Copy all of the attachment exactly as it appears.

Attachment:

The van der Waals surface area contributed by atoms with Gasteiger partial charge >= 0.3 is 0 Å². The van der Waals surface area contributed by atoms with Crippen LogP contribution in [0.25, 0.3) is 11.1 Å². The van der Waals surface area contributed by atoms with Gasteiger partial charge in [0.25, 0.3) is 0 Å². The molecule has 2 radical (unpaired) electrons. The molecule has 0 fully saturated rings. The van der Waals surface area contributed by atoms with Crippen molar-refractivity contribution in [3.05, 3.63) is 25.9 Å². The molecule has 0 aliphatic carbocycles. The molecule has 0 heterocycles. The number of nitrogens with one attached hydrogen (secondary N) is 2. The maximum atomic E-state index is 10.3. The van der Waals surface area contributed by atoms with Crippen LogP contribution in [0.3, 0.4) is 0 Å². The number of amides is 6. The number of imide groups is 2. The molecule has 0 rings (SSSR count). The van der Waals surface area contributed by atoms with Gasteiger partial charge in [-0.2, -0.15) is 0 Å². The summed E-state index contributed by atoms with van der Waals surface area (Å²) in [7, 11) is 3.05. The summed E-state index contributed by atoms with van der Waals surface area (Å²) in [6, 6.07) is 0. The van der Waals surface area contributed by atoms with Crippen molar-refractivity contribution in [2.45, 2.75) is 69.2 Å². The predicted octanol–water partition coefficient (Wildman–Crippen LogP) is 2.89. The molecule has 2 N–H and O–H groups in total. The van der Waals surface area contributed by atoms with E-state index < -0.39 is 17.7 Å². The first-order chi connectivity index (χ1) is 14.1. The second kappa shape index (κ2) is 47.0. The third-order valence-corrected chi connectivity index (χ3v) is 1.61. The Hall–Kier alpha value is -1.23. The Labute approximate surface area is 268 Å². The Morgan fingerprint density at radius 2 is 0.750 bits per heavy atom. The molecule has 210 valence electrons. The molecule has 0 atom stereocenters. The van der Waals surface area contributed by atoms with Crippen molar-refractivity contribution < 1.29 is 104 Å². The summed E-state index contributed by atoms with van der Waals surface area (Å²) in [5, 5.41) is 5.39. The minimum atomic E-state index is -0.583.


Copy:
The van der Waals surface area contributed by atoms with Gasteiger partial charge >= 0.3 is 0 Å². The van der Waals surface area contributed by atoms with Crippen LogP contribution in [0.25, 0.3) is 11.1 Å². The van der Waals surface area contributed by atoms with Gasteiger partial charge in [0.25, 0.3) is 0 Å². The molecule has 2 radical (unpaired) electrons. The molecule has 0 fully saturated rings. The van der Waals surface area contributed by atoms with Crippen molar-refractivity contribution in [3.05, 3.63) is 25.9 Å². The molecule has 0 aliphatic carbocycles. The molecule has 0 heterocycles. The number of nitrogens with one attached hydrogen (secondary N) is 2. The maximum atomic E-state index is 10.3. The van der Waals surface area contributed by atoms with Crippen LogP contribution in [0.3, 0.4) is 0 Å². The number of amides is 6. The number of imide groups is 2. The molecule has 0 rings (SSSR count). The van der Waals surface area contributed by atoms with Gasteiger partial charge in [-0.2, -0.15) is 0 Å². The summed E-state index contributed by atoms with van der Waals surface area (Å²) in [7, 11) is 3.05. The summed E-state index contributed by atoms with van der Waals surface area (Å²) in [6, 6.07) is 0. The van der Waals surface area contributed by atoms with Crippen molar-refractivity contribution in [2.45, 2.75) is 69.2 Å². The predicted octanol–water partition coefficient (Wildman–Crippen LogP) is 2.89. The molecule has 2 N–H and O–H groups in total. The van der Waals surface area contributed by atoms with E-state index < -0.39 is 17.7 Å². The first-order chi connectivity index (χ1) is 14.1. The second kappa shape index (κ2) is 47.0. The third-order valence-corrected chi connectivity index (χ3v) is 1.61. The Hall–Kier alpha value is -1.23. The Labute approximate surface area is 268 Å². The Morgan fingerprint density at radius 2 is 0.750 bits per heavy atom. The molecule has 210 valence electrons. The molecule has 0 atom stereocenters. The van der Waals surface area contributed by atoms with Crippen molar-refractivity contribution < 1.29 is 104 Å². The summed E-state index contributed by atoms with van der Waals surface area (Å²) in [5, 5.41) is 5.39. The minimum atomic E-state index is -0.583.